Constant Process of Coming Into Being

Kitten Cuddles

Kitten Cuddles

5 November 2013
1:11 pm

Edinburgh

T. —

Not the best photo, but I can’t reach my camera on the table in front of me without disturbing here. So, I will happily sacrifice the quality of the photo in order to keep a purring kitten on my lap a little longer.

I woke up with a cold forming, but went to the dentist anyway because if I don’t go now, then when will I actually go?

Now I’ve finished work, I’m enjoying the electric blanket, and waiting for my mouth to un-numb, and the groceries to be delivered. It’s a good pace for the day.

*

INTERVIEWER

What inspires that first line? Is it something you see? Is it a passing thought, a line of someone else’s work?

M

 It’s usually a word from somewhere that sparks some kind of memory, either a memory that I’ve lived through myself, or an inspired memory that just comes from the general experience of living. A lot of the time, I’m so interested in where things come from, how they form, why they begin, that I almost forget to start a poem. I get stuck in the pre-beginning, in the formation phase. It takes a lot for a poem to break through that, but when it does, I know there is something important about to be said.

 

INTERVIEWER

Do you think of the work you do in libraries and archives as research? As telepathy? As spelunking?

 M

I see you’ve heard of one of my biggest influences. It’s part of why I’ll never give up the physical act of going to bookstores and libraries. I never know which book is going to be important, until I get there, until I am holding it. I forget that books have neighbours on every shelf, and that all of the neighbourhoods will be different, depending on where we are. There is a bit of a psychic element to it, for me. If I have a very clear intention of what I want, then I always end up finding something that speaks to that topic or theme, without even knowing that I was looking for it.

INTERVIEWER

How do your books come into being? Where do they start?

 M

They start as a curation of ideas or similar themes. It’s no wonder that groups of poems are called “Collections”. They’re groupings of episodes, small prayers that are threaded together by a larger center or central impulse. I’m always asking myself that question, because none of my books are finished yet. They are just in a constant process of coming into being.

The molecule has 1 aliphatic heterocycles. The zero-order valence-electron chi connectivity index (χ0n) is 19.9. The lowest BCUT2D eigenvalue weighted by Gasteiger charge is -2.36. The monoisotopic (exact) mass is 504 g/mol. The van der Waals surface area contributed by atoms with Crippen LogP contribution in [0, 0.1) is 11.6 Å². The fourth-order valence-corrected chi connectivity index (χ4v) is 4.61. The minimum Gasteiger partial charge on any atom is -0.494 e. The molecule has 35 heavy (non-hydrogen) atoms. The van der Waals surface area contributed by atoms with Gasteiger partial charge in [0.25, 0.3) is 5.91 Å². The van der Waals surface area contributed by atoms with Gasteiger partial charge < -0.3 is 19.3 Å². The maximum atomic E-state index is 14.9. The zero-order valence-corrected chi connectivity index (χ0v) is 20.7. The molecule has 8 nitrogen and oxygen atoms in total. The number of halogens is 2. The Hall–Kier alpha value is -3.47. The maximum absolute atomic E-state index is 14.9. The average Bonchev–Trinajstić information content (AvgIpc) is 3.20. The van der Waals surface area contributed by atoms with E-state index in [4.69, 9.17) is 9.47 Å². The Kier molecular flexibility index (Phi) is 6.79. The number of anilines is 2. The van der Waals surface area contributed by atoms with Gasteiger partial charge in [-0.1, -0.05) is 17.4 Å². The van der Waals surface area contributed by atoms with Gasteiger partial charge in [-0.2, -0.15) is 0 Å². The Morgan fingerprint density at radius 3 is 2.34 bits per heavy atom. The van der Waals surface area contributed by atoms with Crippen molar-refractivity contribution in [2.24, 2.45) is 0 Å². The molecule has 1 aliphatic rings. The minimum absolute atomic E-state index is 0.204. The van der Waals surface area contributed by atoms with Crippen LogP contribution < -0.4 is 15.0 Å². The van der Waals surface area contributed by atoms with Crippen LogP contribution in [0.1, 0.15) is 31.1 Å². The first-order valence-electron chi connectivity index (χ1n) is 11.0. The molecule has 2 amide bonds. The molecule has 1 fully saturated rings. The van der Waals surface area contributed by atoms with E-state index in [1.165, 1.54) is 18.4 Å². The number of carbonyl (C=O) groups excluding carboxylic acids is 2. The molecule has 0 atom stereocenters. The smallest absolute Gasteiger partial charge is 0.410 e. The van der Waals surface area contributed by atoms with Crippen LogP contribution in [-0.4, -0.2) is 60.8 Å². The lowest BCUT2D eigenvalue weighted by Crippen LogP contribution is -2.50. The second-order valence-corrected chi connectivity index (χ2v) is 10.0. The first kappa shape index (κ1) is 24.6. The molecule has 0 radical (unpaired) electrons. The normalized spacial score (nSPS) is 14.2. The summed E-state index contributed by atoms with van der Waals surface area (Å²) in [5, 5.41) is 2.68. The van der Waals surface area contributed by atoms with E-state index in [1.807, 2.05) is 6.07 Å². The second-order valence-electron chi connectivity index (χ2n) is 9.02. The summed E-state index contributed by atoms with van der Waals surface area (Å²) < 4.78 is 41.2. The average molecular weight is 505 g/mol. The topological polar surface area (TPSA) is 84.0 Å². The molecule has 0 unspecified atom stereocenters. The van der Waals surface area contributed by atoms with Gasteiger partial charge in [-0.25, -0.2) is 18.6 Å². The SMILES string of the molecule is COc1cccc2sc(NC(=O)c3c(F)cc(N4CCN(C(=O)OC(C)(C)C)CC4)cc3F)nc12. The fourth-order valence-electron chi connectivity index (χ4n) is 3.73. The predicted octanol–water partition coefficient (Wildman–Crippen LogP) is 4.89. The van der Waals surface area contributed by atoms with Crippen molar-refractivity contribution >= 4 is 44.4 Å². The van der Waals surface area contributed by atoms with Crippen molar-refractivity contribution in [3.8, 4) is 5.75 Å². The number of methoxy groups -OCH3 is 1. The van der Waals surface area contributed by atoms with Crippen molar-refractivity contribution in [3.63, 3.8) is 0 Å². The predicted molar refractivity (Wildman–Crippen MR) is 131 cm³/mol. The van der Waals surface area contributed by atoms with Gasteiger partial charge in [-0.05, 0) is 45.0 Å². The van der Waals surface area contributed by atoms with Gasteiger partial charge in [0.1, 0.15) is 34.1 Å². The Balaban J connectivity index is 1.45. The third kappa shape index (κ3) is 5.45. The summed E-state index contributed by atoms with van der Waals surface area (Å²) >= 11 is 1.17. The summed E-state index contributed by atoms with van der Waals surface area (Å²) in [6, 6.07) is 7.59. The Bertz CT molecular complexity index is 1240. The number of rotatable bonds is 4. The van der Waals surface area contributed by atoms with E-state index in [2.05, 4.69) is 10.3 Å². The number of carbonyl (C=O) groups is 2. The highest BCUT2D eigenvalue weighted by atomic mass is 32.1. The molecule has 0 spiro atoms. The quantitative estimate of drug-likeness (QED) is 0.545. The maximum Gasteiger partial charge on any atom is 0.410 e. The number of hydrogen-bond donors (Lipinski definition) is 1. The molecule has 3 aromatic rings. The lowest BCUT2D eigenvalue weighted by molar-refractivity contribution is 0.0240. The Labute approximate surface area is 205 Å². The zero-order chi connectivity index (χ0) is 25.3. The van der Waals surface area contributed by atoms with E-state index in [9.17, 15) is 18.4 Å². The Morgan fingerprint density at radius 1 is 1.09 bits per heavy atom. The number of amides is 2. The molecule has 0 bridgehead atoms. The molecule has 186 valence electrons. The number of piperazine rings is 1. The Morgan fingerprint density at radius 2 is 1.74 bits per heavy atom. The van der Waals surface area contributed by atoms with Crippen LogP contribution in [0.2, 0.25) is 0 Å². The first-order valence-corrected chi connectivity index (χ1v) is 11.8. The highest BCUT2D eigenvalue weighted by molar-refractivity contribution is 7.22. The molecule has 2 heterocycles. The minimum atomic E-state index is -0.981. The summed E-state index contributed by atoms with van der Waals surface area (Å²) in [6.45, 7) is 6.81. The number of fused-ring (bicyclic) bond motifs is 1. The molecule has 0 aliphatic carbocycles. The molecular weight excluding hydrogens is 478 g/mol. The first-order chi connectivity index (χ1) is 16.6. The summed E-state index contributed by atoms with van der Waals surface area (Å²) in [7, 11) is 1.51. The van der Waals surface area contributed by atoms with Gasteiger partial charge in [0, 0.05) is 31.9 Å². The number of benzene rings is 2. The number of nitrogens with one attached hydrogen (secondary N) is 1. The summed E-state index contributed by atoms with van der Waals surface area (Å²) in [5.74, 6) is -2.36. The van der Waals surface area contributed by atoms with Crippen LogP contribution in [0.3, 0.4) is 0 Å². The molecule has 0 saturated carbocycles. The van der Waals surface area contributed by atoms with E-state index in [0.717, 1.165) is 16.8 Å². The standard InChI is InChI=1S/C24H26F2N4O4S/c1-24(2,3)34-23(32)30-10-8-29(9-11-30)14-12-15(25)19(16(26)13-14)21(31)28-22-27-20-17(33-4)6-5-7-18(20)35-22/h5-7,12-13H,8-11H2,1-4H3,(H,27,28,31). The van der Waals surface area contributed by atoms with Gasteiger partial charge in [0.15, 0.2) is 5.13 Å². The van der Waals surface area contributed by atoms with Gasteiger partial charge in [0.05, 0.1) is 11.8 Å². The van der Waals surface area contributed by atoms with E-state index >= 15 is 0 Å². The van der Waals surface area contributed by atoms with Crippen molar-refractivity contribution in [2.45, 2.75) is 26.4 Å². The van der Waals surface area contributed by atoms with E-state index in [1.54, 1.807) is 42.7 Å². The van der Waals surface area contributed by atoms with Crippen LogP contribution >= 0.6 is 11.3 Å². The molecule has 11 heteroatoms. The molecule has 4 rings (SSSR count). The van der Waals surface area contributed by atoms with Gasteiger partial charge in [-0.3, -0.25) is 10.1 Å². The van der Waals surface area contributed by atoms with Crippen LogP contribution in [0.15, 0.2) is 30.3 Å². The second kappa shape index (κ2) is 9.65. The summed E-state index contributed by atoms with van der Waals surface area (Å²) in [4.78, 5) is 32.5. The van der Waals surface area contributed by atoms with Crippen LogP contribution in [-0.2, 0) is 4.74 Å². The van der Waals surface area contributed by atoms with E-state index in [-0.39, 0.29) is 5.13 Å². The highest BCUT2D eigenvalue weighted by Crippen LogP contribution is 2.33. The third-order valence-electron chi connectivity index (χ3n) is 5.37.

INTERVIEWER

Can you give us some idea what that center might be?

 M

It’s desire or interest, pattern, obsession, preoccupation. We all have themes that circle around in our minds, that we can’t stop thinking about, even if it’s not conscious thought. We all have passions that are a kind of fixation, addiction, and that’s what ends up coming back into our writing, in different guises and perspectives. Writing is just a way to keep working it out.

 INTERVIEWER

Do you feel you have any flaw as a writer?

 M

I’m not quite disciplined enough. I spend a lot of time wandering around in my thoughts, or meeting my ideas inside my head instead of allowing them a way out. Sometimes I don’t work with as much humility as I think I should. Sometimes I forget that I am not the gift I have, and I forget to give thanks for the fact that it chose me at all.

*

Vulnerable
Elma Mitchell

Everything is vulnerable at sunrise.
Houses are blurred at the edge by the creeping light.
They are not yet upright, not yet property.

Inside the houses
Bodies and bed are still to be disentangled,
Naked, bearded, sheeted, flowing, breathing,
With no cosmetic except the morning’s colouring.

No body has had time to put on its uniform
To arm itself with the safe and usual phrases,
To start counting, considering, feeling hungry,
Being man or woman…

They lie scattered, invisible, soft, loveable,
Under the surreptitious hands of the sunrise,
The touching light.

They are not yet upright, not yet property.

Good morning,
M

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